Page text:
Sustaining Profitability: Wall Street has recently put stringent expectations of profitability on business application vendors, yet to remain competitive in the market large amounts of cash need to be invested in sales and marketing and product development. It is a challenge for any vendor to invest sufficiently in these areas to support top line growth while at the same time generate net income. Figure 2 indicates that Hummingbird has had three consecutive quarters in the black, but short term actions could have been taken to produce a positive fourth quarter at the expense of the following first quarter. Hummingbird's next quarter results should help indicate if the company is on a true path to profitability.

Third Party e-Clip Development: Most portal products from Business Intelligence or Knowledge Management vendors currently support the vendors' own products, e-mail, and content feeds. Many vendors claim to have a truly horizontal portal that provides each employee with the right information at the right time. A truly horizontal portal should be able to provide the necessary functionality from any business application to the proper user at any time or place. TEC is unaware of any portal vendor that supports enough third party applications to truly provide this level of functionality. It is important for any corporate portal vendor to focus on supporting third party applications from Business Intelligence, ERP and CRM. Plumtree has significantly more third party development (i.e. Gadget development) than most portal vendors.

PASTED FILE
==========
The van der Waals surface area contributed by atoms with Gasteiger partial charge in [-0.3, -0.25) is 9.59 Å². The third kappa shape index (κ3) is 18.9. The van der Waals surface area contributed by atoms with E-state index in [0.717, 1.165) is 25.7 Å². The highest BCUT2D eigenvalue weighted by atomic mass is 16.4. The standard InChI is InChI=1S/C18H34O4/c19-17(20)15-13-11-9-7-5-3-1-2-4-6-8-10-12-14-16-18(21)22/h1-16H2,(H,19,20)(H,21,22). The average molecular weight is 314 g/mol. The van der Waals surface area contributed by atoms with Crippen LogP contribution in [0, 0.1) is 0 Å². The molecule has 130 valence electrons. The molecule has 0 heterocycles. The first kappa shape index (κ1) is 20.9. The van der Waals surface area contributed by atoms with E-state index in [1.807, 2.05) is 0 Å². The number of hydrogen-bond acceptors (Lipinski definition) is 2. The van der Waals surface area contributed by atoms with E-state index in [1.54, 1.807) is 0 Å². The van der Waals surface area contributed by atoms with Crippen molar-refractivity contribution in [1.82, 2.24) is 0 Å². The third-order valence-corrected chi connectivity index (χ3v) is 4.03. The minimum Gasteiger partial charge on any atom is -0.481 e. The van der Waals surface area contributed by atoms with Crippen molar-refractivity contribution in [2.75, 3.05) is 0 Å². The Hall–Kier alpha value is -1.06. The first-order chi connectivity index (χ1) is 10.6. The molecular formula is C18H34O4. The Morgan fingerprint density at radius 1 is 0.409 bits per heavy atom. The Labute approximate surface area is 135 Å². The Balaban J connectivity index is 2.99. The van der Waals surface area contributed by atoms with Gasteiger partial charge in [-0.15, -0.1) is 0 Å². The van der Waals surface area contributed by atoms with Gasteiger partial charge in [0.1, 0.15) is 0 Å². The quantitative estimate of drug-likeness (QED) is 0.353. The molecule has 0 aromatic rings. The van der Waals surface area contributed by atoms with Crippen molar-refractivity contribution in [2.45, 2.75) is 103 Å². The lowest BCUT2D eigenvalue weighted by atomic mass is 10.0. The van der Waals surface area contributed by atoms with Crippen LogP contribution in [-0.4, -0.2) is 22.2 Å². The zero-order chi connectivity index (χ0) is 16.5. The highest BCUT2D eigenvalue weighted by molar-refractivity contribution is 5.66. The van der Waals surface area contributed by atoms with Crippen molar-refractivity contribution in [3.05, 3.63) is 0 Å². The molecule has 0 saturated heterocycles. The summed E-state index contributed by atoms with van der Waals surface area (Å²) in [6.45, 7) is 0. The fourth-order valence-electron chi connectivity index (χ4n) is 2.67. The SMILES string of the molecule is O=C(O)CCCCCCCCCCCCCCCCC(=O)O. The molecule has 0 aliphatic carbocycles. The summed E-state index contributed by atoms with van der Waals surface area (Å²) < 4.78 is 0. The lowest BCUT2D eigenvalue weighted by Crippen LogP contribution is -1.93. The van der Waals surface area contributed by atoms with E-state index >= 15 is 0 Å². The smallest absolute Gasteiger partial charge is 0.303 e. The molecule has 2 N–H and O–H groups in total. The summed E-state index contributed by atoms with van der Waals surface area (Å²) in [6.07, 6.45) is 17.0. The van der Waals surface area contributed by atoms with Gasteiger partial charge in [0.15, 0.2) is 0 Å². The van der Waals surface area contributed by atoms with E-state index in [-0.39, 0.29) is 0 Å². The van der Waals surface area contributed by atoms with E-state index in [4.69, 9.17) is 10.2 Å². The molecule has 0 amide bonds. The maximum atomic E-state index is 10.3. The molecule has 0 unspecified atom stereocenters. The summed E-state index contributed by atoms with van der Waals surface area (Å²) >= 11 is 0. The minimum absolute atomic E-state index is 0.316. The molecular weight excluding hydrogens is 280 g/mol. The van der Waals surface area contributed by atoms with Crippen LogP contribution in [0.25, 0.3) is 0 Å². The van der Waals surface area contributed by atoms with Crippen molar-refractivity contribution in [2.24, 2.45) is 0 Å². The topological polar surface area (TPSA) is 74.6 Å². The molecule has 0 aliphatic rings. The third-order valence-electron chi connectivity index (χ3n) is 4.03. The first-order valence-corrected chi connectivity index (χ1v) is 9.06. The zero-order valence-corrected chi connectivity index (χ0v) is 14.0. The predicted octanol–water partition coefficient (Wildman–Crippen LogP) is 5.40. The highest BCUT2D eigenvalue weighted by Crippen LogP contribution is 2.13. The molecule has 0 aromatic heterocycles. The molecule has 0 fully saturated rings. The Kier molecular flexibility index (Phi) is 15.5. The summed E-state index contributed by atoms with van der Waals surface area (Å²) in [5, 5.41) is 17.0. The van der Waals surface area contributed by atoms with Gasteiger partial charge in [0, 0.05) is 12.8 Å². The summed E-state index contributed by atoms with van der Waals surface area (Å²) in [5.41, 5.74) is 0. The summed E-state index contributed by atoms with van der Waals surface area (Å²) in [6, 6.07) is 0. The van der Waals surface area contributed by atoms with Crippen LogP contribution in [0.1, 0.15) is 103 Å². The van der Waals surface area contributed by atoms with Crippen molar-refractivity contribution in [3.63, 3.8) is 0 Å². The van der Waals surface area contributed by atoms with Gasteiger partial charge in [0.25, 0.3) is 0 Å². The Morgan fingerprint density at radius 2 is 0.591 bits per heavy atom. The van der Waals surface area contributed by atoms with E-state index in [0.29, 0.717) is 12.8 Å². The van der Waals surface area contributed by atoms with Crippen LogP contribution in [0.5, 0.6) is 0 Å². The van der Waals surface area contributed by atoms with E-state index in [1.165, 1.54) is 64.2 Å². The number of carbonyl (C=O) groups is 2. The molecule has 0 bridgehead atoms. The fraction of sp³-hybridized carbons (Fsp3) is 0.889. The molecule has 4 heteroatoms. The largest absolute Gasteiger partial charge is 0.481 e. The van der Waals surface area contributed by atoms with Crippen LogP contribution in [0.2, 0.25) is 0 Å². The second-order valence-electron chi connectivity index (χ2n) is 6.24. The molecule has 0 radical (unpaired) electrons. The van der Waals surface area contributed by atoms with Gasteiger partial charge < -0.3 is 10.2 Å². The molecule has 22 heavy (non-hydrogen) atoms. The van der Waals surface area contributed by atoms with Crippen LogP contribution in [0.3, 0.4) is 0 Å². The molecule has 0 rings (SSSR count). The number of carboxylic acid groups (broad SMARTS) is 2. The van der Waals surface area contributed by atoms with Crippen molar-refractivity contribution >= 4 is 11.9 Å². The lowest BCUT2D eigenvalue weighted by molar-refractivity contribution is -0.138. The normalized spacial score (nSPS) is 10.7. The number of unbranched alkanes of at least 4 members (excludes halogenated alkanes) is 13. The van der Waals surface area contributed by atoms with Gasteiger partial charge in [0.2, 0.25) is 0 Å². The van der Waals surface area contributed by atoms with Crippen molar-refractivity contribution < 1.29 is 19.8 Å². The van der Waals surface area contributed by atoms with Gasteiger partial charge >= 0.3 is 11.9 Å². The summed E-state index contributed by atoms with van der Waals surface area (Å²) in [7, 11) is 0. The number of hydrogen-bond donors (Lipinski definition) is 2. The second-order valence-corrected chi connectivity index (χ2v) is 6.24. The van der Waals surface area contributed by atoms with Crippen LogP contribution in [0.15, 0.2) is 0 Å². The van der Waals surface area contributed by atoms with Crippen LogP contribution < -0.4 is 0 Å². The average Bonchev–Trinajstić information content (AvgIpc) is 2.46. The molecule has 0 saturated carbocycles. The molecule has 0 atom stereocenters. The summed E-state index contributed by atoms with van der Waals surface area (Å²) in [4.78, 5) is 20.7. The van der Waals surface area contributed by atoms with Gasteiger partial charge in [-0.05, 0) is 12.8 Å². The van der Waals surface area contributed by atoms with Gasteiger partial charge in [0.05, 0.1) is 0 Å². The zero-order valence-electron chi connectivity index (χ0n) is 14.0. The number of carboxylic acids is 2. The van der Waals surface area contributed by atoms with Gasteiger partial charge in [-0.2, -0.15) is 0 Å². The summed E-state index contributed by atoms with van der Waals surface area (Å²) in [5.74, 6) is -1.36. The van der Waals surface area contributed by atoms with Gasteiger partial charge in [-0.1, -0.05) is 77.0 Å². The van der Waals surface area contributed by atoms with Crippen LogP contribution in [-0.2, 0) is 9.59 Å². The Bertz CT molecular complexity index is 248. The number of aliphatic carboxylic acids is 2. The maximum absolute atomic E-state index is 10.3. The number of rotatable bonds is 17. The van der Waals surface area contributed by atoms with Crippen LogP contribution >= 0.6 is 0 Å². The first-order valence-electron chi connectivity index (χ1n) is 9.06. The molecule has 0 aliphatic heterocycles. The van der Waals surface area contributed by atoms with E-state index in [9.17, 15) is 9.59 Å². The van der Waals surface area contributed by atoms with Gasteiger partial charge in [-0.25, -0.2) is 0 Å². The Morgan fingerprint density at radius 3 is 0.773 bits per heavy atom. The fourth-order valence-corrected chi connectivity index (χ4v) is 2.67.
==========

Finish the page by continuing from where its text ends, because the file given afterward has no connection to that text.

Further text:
BOTTOM LINE

Vendor Predictions

TEC predicts that Hummingbird has a solid chance of success in the portal market. Although the company entered the market only seven months ago, Hummingbird has generated $8M-$12M in revenue from portal sales to date. For the first nine months of 2000 Plumtree generated $17.5M, indicating opportunities Hummingbird lost from a later time to market are counterbalanced by other strengths.